Everywhen: The Eternal Present in Indigenous Art from Australia surveys contemporary Indigenous art from Australia, exploring the ways in which time is embedded within Indigenous artistic, social, historical, and philosophical life. For Indigenous people, the past is understood to be part of a cyclical and circular order known as the “everywhen”; conceptions of time rely on active encounters with both the ancestral and natural worlds. While the exhibition focuses on the last 40 years of Indigenous art, it also includes historical objects from the rich collections of Harvard University’s Peabody Museum of Archaeology and Ethnology to underscore both the continuity of cultural practice and remarkable adaptive innovations.
The exhibition showcases more than 70 works drawn from public and private collections in Australia and the United States, and features many works that have never been seen outside Australia. Works by some of the most significant contemporary Indigenous artists will be on view, including Rover Thomas and Emily Kam Kngwarray (both former representatives at the Venice Biennale); Judy Watson, recipient of the 2006 Clemenger Contemporary Art Award; Doreen Reid Nakamarra, who participated in dOCUMENTA (13); Vernon Ah Kee, who has also exhibited at the Venice Biennale, and most recently, the Istanbul Biennial; and the visual and performance artist Christian Thompson, who was recently mentored by Marina Abramović in Australia.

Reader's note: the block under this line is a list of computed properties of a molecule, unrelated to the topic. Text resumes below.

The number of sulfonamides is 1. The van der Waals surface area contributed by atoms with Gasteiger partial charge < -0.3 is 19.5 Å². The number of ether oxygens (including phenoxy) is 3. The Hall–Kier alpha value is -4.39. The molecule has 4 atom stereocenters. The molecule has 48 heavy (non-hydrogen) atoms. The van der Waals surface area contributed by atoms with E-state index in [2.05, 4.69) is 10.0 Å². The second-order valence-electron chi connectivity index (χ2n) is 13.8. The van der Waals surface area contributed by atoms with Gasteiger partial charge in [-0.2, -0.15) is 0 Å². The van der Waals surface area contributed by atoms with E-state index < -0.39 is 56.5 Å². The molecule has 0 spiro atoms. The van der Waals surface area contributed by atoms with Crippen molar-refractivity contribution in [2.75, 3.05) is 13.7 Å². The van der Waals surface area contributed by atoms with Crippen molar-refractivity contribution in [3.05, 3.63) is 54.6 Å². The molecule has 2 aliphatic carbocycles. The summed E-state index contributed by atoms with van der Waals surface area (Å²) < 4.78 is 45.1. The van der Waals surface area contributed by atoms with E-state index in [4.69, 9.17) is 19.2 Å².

Credit: Exhibition overview from museum website
Whether you go or not, the exhibition catalog, , introduces the thematic, stylistic, and cultural diversity of contemporary Indigenous art from Australia and provides a cultural framework to help understand Indigenous concepts of time, emphasizing the importance of the land, the rich narratives that cleave to it, and the art it inspires. . Six essays and nearly 70 catalogue entries highlight many of the most significant Indigenous Australian artists of the last forty years. Organized around four central themes: ancestral transformation, ritualized performance, seasonality, and remembrance, examples of related historical objects and a technical examination of traditional Aboriginal bark paintings are also included.